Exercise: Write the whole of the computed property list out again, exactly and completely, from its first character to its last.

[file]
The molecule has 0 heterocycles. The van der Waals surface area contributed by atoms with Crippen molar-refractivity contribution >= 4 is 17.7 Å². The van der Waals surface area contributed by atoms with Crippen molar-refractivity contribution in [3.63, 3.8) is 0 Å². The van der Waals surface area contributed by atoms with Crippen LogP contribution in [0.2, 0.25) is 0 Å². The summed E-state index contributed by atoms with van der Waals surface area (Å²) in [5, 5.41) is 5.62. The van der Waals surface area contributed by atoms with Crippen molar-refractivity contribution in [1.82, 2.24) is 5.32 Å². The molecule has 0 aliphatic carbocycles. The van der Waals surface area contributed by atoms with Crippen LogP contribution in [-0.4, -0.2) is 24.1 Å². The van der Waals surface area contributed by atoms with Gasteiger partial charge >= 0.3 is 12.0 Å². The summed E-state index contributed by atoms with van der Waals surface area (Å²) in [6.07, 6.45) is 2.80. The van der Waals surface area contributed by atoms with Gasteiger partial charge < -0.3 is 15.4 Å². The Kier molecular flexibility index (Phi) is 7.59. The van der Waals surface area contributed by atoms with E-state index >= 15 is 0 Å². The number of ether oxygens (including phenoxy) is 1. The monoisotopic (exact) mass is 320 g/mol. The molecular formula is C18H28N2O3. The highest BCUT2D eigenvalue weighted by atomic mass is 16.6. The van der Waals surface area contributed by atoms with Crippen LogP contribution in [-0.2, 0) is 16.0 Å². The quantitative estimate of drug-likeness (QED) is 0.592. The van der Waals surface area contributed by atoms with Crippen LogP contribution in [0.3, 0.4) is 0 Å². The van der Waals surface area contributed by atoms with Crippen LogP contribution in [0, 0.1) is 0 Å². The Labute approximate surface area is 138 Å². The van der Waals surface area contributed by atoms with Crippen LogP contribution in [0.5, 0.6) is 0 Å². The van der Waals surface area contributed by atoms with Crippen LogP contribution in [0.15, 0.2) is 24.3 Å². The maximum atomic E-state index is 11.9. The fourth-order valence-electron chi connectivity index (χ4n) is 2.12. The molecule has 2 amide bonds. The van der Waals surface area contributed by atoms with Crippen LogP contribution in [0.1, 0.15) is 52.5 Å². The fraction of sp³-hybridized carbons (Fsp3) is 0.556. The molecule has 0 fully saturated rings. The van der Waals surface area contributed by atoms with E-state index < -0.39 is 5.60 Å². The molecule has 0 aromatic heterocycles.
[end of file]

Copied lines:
The molecule has 0 heterocycles. The van der Waals surface area contributed by atoms with Crippen molar-refractivity contribution >= 4 is 17.7 Å². The van der Waals surface area contributed by atoms with Crippen molar-refractivity contribution in [3.63, 3.8) is 0 Å². The van der Waals surface area contributed by atoms with Crippen LogP contribution in [0.2, 0.25) is 0 Å². The summed E-state index contributed by atoms with van der Waals surface area (Å²) in [5, 5.41) is 5.62. The van der Waals surface area contributed by atoms with Crippen molar-refractivity contribution in [1.82, 2.24) is 5.32 Å². The molecule has 0 aliphatic carbocycles. The van der Waals surface area contributed by atoms with Crippen LogP contribution in [-0.4, -0.2) is 24.1 Å². The van der Waals surface area contributed by atoms with Gasteiger partial charge >= 0.3 is 12.0 Å². The summed E-state index contributed by atoms with van der Waals surface area (Å²) in [6.07, 6.45) is 2.80. The van der Waals surface area contributed by atoms with Gasteiger partial charge < -0.3 is 15.4 Å². The Kier molecular flexibility index (Phi) is 7.59. The van der Waals surface area contributed by atoms with E-state index >= 15 is 0 Å². The number of ether oxygens (including phenoxy) is 1. The monoisotopic (exact) mass is 320 g/mol. The molecular formula is C18H28N2O3. The highest BCUT2D eigenvalue weighted by atomic mass is 16.6. The van der Waals surface area contributed by atoms with Crippen LogP contribution in [-0.2, 0) is 16.0 Å². The quantitative estimate of drug-likeness (QED) is 0.592. The van der Waals surface area contributed by atoms with Crippen LogP contribution in [0.3, 0.4) is 0 Å². The van der Waals surface area contributed by atoms with Crippen LogP contribution in [0, 0.1) is 0 Å². The Labute approximate surface area is 138 Å². The van der Waals surface area contributed by atoms with Crippen LogP contribution in [0.5, 0.6) is 0 Å². The van der Waals surface area contributed by atoms with Crippen LogP contribution in [0.15, 0.2) is 24.3 Å². The maximum atomic E-state index is 11.9. The fourth-order valence-electron chi connectivity index (χ4n) is 2.12. The molecule has 2 amide bonds. The van der Waals surface area contributed by atoms with Crippen LogP contribution in [0.1, 0.15) is 52.5 Å². The fraction of sp³-hybridized carbons (Fsp3) is 0.556. The molecule has 0 fully saturated rings. The van der Waals surface area contributed by atoms with E-state index < -0.39 is 5.60 Å². The molecule has 0 aromatic heterocycles.